Background: Several factors may contribute to poorer prognosis for obese breast cancer patients, including unfavorable disease features, the influence of fat on estrogen availability, co-morbidity, and socio-demographic factors. Both obesity and estrogen receptor negative (ER-) tumors are more prevalent in black women than in whites in North America. We evaluated obesity and race in relation to outcomes in women with ER-breast cancer.
Methods: Among 4,077 women from National Surgical Adjuvant Breast and Bowel Project clinical trials for node-negative, ER-breast cancer, we evaluated disease-free survival (DFS) and its constituents (tumor recurrence, contralateral breast cancer (CBC), second primary cancers, deaths prior to these events) and mortality in relation to body mass index (BMI) and race, using statistical modeling to account for other prognostic factors.
Results: Compared to those of normal weight (BMI< or =24.9), DFS hazard was greater for obese (BMI > or = 30) women [hazard ratio (HR)=1.16, 95% confidence interval (CI)=1.01-1.33]. Obesity did not increase recurrence hazard, but did influence CBC (HR=2.08, 95% CI=1.22-3.55 in postmenopausal women) and second cancers (HR=1.49, 95% CI=1.06-2.10). Mortality increased with obesity; when partitioned by likely cause, those with BMI > or = 35.0 had greater risk of non-breast cancer mortality (HR=1.86, 95% CI=1.21-2.84). Relative to whites and adjusted for BMI, black women had greater hazard for DFS (HR=1.17, 95% CI=1.00-1.38), CBC (HR=1.37, 95% CI=0.94-1.99), and non-breast cancer deaths (HR=2.10, 95% CI=1.45-3.03); risk for deaths likely due to breast cancer was closer to that in whites (HR=1.18; 95% CI=0.93-1.50).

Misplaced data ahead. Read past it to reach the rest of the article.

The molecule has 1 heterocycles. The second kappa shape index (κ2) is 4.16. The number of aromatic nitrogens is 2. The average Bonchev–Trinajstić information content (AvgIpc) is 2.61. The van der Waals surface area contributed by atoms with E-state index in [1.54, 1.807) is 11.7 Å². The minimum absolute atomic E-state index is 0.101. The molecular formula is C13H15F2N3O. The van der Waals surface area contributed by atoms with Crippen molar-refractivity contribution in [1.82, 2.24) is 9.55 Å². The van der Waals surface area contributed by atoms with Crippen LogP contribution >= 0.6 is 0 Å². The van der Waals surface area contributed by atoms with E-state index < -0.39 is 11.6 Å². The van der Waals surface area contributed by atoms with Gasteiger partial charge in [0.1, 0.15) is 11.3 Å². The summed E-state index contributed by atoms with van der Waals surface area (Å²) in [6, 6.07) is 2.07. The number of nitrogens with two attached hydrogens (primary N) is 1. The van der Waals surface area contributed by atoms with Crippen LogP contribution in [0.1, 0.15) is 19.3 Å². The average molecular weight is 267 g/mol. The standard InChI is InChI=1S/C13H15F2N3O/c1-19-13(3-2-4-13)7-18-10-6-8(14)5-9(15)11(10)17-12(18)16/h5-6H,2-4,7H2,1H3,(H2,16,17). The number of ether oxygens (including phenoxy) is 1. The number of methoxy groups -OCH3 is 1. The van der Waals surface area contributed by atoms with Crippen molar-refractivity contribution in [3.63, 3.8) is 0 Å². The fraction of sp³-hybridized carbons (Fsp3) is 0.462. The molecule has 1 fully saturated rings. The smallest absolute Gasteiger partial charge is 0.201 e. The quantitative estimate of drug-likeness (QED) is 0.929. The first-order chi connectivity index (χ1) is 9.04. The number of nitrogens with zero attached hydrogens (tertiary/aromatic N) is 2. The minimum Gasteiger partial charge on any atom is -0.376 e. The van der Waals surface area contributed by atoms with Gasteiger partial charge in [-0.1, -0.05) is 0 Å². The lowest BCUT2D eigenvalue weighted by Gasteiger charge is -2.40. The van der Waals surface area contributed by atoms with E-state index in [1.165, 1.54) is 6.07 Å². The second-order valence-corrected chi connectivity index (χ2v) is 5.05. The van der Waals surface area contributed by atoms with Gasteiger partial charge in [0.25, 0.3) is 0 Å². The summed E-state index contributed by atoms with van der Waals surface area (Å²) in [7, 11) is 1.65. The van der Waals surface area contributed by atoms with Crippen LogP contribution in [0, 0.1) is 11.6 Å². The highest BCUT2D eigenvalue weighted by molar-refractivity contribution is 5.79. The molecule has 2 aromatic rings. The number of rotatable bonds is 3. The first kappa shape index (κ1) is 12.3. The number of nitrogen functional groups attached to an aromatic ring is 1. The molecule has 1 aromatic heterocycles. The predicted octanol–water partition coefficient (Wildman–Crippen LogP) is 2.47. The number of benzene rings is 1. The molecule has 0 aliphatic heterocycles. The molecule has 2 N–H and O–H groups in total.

Conclusions: For women with node-negative, ER-breast cancer from clinical trials, obesity did not increase recurrence risk, but was associated with greater risk for second cancers, CBC, and mortality, particularly non-breast cancer deaths. Less favorable prognosis for black women persists in clinical trials, and is in part attributable to non-breast cancer outcomes.